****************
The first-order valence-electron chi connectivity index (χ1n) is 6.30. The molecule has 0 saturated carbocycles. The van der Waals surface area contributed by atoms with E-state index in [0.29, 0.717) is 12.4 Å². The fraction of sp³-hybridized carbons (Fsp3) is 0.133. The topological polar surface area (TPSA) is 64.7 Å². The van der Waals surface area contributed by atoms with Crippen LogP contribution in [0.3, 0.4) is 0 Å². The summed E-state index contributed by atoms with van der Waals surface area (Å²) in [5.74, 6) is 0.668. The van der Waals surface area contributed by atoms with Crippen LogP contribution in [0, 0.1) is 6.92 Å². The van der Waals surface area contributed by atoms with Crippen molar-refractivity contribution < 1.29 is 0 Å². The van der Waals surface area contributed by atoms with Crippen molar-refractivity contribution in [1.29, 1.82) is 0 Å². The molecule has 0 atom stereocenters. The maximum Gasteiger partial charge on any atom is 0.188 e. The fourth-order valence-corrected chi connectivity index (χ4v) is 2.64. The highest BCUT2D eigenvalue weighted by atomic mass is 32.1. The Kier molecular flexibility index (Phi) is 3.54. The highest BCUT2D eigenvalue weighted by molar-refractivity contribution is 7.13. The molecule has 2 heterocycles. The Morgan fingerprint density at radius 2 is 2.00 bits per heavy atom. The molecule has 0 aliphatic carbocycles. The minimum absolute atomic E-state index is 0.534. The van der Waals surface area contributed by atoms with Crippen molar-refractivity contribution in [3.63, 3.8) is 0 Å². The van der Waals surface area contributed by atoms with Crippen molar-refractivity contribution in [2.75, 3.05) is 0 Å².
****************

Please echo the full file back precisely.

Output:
The first-order valence-electron chi connectivity index (χ1n) is 6.30. The molecule has 0 saturated carbocycles. The van der Waals surface area contributed by atoms with E-state index in [0.29, 0.717) is 12.4 Å². The fraction of sp³-hybridized carbons (Fsp3) is 0.133. The topological polar surface area (TPSA) is 64.7 Å². The van der Waals surface area contributed by atoms with Crippen LogP contribution in [0.3, 0.4) is 0 Å². The summed E-state index contributed by atoms with van der Waals surface area (Å²) in [5.74, 6) is 0.668. The van der Waals surface area contributed by atoms with Crippen LogP contribution in [0, 0.1) is 6.92 Å². The van der Waals surface area contributed by atoms with Crippen molar-refractivity contribution < 1.29 is 0 Å². The van der Waals surface area contributed by atoms with Crippen molar-refractivity contribution in [1.29, 1.82) is 0 Å². The molecule has 0 atom stereocenters. The maximum Gasteiger partial charge on any atom is 0.188 e. The fourth-order valence-corrected chi connectivity index (χ4v) is 2.64. The highest BCUT2D eigenvalue weighted by atomic mass is 32.1. The Kier molecular flexibility index (Phi) is 3.54. The highest BCUT2D eigenvalue weighted by molar-refractivity contribution is 7.13. The molecule has 2 heterocycles. The Morgan fingerprint density at radius 2 is 2.00 bits per heavy atom. The molecule has 0 aliphatic carbocycles. The minimum absolute atomic E-state index is 0.534. The van der Waals surface area contributed by atoms with Crippen molar-refractivity contribution in [3.63, 3.8) is 0 Å². The van der Waals surface area contributed by atoms with Crippen molar-refractivity contribution in [2.75, 3.05) is 0 Å².